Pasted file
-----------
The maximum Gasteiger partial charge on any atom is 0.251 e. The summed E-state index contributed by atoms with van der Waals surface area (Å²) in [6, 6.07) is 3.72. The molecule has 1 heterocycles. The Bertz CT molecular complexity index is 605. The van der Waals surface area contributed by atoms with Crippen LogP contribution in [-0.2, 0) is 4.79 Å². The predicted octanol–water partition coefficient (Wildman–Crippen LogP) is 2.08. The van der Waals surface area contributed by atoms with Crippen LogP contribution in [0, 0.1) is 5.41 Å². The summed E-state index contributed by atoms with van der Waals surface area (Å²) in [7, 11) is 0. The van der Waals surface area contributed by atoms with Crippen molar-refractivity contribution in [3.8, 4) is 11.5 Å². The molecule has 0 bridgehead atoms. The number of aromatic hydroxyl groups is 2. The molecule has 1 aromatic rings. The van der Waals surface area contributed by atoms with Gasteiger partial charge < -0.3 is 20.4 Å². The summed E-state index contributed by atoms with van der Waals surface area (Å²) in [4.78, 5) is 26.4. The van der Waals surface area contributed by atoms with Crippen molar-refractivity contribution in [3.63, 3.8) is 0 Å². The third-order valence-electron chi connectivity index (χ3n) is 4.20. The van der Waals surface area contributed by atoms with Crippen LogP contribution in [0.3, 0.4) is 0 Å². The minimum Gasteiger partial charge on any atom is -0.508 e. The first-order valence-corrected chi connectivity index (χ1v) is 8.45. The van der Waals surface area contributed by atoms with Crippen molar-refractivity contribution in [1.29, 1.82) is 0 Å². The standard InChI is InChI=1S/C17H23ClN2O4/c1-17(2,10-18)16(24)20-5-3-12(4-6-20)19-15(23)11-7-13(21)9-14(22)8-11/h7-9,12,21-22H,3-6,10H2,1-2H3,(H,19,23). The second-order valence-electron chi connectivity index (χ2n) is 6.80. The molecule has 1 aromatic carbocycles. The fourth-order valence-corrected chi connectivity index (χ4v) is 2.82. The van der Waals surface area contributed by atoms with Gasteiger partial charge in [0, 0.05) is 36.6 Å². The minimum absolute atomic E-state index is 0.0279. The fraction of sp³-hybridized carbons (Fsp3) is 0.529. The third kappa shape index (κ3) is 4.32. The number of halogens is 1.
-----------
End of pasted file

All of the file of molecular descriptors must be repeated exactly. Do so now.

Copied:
The maximum Gasteiger partial charge on any atom is 0.251 e. The summed E-state index contributed by atoms with van der Waals surface area (Å²) in [6, 6.07) is 3.72. The molecule has 1 heterocycles. The Bertz CT molecular complexity index is 605. The van der Waals surface area contributed by atoms with Crippen LogP contribution in [-0.2, 0) is 4.79 Å². The predicted octanol–water partition coefficient (Wildman–Crippen LogP) is 2.08. The van der Waals surface area contributed by atoms with Crippen LogP contribution in [0, 0.1) is 5.41 Å². The summed E-state index contributed by atoms with van der Waals surface area (Å²) in [7, 11) is 0. The van der Waals surface area contributed by atoms with Crippen molar-refractivity contribution in [3.8, 4) is 11.5 Å². The molecule has 0 bridgehead atoms. The number of aromatic hydroxyl groups is 2. The molecule has 1 aromatic rings. The van der Waals surface area contributed by atoms with Gasteiger partial charge < -0.3 is 20.4 Å². The summed E-state index contributed by atoms with van der Waals surface area (Å²) in [4.78, 5) is 26.4. The van der Waals surface area contributed by atoms with Crippen molar-refractivity contribution in [3.63, 3.8) is 0 Å². The third-order valence-electron chi connectivity index (χ3n) is 4.20. The van der Waals surface area contributed by atoms with Crippen LogP contribution in [0.3, 0.4) is 0 Å². The minimum Gasteiger partial charge on any atom is -0.508 e. The first-order valence-corrected chi connectivity index (χ1v) is 8.45. The van der Waals surface area contributed by atoms with Crippen molar-refractivity contribution in [1.29, 1.82) is 0 Å². The standard InChI is InChI=1S/C17H23ClN2O4/c1-17(2,10-18)16(24)20-5-3-12(4-6-20)19-15(23)11-7-13(21)9-14(22)8-11/h7-9,12,21-22H,3-6,10H2,1-2H3,(H,19,23). The second-order valence-electron chi connectivity index (χ2n) is 6.80. The molecule has 1 aromatic carbocycles. The fourth-order valence-corrected chi connectivity index (χ4v) is 2.82. The van der Waals surface area contributed by atoms with Gasteiger partial charge in [0, 0.05) is 36.6 Å². The minimum absolute atomic E-state index is 0.0279. The fraction of sp³-hybridized carbons (Fsp3) is 0.529. The third kappa shape index (κ3) is 4.32. The number of halogens is 1.